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I would like the following:

  • 10 X 1.2V battery
  • left mosfet is the ON-OFF mosfet. I can ON and OFF the whole circuit with the 'SW' switch
  • The two LM358 opamps sense the 1st battery voltage
  • IF the voltage drops below 1.11V the right opamp will go high, and the RED LED go light below 1.11V. This is low battery warning led.
  • IF the voltage drops below 1.0V the left opamp turns off the right mosfet, so no more current consuption from the load (in the simulation this is 10R resistor)
  • IF battery voltage drops below 1V only the LT1236 and the two opamp still alive, which only draws 1-2mA from the battery.

THE PROBLEM: - when the SWITCH is OFF, from V+ (12V) to 1st BAT+ ~30-40mA current consuption. Why? What is the problem? In the simulation only ~100uA current consuption when the SWITCH is off.

EDIT

The mosfets are close correctly, its not a problem. The problem when the switch is off ~30-40mA current flows from V+ (the top of the battery, 12v) to 1st BAT+. In this time to current flow from BAT (-) to left mosfet source.

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  • \$\begingroup\$ Here's the datasheet for the LT1236-5. \$\endgroup\$ – Harry Svensson Aug 7 '17 at 10:57
  • \$\begingroup\$ Are you sure you got the Drain and Source right for the MOSFET's? \$\endgroup\$ – Harry Svensson Aug 7 '17 at 11:00
  • \$\begingroup\$ "from V+ (12V) to 1st BAT+ ~30-40mA current consuption": What does this mean exactly? Where is V+ in your schematic? And what does it mean there is 30-40mA "current consumption" from V+ to the 1st Battery? \$\endgroup\$ – nickagian Aug 7 '17 at 11:04
  • \$\begingroup\$ Assuming your schematic is correct, try putting a 10k resistor from SW1 to ground. As shown, the gate will float high depending on things like external wiring, static pickup, etc and turn on the left-hand FET. \$\endgroup\$ – WhatRoughBeast Aug 7 '17 at 11:54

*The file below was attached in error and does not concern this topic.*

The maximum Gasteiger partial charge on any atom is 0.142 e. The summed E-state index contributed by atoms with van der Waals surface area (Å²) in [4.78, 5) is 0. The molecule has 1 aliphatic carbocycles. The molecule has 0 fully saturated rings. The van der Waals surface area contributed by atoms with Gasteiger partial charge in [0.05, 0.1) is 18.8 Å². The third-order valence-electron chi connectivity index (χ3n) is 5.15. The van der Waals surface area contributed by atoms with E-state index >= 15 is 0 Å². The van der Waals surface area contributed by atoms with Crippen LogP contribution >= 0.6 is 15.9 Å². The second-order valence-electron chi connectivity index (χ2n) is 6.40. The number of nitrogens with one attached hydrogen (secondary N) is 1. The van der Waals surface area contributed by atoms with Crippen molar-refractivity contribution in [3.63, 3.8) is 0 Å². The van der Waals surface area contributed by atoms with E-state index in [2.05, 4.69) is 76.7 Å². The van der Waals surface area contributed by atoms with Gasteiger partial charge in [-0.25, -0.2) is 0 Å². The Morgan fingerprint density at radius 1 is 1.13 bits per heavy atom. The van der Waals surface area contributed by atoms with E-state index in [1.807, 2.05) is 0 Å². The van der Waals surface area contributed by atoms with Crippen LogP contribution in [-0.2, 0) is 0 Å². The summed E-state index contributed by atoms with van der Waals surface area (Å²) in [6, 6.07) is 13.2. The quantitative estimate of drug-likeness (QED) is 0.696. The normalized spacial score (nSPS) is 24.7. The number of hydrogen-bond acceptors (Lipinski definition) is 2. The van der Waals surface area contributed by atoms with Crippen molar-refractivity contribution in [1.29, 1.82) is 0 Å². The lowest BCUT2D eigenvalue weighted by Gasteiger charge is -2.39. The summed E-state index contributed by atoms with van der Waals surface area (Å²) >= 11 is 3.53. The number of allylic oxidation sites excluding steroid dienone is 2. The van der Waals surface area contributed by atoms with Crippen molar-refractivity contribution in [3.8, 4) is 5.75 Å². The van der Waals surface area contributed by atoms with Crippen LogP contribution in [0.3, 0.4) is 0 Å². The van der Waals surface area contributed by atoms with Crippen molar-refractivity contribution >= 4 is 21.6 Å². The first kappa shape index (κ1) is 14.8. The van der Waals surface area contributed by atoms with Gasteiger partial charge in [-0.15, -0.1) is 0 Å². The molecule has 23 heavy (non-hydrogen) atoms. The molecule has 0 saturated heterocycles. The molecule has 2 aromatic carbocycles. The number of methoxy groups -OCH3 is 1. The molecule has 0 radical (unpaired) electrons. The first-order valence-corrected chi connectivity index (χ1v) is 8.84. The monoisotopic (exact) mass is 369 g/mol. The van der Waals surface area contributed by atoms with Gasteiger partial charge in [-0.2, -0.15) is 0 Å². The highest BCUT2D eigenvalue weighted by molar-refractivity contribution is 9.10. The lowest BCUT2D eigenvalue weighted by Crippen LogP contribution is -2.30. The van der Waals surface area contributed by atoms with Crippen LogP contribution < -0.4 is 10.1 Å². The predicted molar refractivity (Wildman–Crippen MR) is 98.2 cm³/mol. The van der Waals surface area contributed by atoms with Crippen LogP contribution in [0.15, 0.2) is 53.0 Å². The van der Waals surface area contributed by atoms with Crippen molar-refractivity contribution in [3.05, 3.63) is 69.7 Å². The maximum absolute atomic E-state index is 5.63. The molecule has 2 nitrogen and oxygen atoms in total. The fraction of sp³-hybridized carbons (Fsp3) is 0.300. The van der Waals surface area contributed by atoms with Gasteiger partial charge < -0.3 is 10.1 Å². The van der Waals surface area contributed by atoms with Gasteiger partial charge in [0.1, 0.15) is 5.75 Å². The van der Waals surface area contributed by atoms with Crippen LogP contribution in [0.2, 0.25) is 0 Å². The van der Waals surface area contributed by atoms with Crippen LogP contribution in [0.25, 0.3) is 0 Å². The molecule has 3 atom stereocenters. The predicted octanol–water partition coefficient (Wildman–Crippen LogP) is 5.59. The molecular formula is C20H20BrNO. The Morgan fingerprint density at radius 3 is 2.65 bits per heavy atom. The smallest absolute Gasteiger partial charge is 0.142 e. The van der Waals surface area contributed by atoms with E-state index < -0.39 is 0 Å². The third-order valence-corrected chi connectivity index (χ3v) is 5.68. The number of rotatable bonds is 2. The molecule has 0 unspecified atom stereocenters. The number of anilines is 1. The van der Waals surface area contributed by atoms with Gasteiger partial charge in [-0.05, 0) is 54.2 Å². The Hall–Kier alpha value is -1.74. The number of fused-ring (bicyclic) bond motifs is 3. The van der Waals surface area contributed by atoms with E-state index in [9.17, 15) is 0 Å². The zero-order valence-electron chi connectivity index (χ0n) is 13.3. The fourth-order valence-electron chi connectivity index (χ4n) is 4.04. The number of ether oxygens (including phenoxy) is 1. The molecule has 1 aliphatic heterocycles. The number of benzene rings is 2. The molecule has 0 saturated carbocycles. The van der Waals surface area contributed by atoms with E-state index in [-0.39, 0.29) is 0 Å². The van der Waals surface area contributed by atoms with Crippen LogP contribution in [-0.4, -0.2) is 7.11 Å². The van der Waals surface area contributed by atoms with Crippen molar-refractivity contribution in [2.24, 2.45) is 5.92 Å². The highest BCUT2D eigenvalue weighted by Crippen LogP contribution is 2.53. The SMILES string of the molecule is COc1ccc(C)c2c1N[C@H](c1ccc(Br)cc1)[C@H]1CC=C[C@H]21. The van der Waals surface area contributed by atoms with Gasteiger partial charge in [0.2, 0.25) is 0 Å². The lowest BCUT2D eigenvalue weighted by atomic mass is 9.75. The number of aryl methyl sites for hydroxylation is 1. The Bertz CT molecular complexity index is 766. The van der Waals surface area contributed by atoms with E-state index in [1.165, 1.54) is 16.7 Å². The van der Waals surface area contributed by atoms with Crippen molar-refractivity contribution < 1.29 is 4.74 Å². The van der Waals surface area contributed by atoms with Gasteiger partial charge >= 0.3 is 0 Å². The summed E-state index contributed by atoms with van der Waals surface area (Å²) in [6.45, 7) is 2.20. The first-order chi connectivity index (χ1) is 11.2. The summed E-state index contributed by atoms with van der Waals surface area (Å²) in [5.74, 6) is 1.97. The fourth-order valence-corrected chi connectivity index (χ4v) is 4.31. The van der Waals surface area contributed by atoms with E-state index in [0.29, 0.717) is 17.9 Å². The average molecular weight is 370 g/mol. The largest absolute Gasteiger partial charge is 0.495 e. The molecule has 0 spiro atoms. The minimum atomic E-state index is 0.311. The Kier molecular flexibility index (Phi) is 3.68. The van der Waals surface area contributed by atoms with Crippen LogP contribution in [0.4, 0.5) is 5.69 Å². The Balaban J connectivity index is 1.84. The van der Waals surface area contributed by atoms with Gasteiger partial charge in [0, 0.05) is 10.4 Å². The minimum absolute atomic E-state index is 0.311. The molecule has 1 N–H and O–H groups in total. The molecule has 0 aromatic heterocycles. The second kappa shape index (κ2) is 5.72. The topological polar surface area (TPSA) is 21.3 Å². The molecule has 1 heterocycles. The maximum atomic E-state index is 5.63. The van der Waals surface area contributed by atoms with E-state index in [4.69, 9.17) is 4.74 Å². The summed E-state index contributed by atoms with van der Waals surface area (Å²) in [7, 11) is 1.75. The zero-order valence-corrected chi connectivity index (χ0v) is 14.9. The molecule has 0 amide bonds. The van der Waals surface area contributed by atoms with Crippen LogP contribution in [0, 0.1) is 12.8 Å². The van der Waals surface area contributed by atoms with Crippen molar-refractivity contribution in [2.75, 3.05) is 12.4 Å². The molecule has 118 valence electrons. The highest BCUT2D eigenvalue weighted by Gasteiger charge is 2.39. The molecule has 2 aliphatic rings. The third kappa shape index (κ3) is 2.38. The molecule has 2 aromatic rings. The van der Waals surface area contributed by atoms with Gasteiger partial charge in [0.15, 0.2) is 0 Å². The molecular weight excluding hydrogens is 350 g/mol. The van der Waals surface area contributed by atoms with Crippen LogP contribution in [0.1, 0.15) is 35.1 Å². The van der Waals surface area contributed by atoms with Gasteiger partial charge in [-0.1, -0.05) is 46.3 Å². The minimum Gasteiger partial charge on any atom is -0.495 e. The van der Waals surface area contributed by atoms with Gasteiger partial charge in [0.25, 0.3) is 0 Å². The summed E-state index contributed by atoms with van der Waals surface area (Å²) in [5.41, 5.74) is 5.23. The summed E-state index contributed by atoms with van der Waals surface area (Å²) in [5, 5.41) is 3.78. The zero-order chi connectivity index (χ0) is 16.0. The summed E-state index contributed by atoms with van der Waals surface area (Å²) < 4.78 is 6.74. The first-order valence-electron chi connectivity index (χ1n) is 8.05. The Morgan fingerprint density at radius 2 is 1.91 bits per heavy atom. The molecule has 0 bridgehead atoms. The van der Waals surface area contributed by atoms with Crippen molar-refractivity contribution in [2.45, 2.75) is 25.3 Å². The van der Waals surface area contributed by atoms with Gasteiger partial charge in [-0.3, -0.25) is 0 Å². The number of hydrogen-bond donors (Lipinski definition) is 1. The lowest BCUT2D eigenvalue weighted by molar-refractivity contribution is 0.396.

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when the SWITCH is OFF, from V+ (12V) to 1st BAT+ ~30-40mA current consumption. Why? What is the problem? In the simulation only ~100uA current consumption when the SWITCH is off.

Simulations don't always model every characteristic of a component accurately, particularly when operated outside its normal parameters.

When the power switch is turned off in your circuit, the voltage on the 'GND' terminal of the LM358 rises towards +12V. However the inverting input of the second op amp is connected directly to +1.2V, so it will become negative relative to GND.

LM358 inputs are rated for an absolute minimum of -0.3V, but in your circuit it could be getting as much as -10.8V. The LM358 datasheet doesn't say what will happen if you try to pull an input below -0.3V - so I tested it. Current reached 40mA at -1.86V, and increased rapidly as the voltage went more negative. I suspect that in your circuit the LT1236 is dropping about 10V, which is fortunate because that is the only thing stopping the LM358 from blowing up!

To prevent this excessive input current you need to keep the op amp input voltages within their ratings. You could put a 10k resistor in series with the input to limit current, but it will still draw some current when the power is 'off'. A better solution might be to use a voltage divider off battery positive, rather than tapping into the battery at the first cell.

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  • \$\begingroup\$ Thank you. Its new for me. When switch turned off why LM358 GND pin rises to +12V? \$\endgroup\$ – Lobi Aug 7 '17 at 14:55
  • \$\begingroup\$ You are switching GND, and regulator IN is permanently connected to +12V, so for the regulator (and op amp) to be unpowered GND must go up to +12V. In reality the 30-40mA op amp input current creates a voltage drop across the regulator, so GND will be lower than 12V (~1.2V + 1.86V = ~3.1V?). \$\endgroup\$ – Bruce Abbott Aug 7 '17 at 19:48

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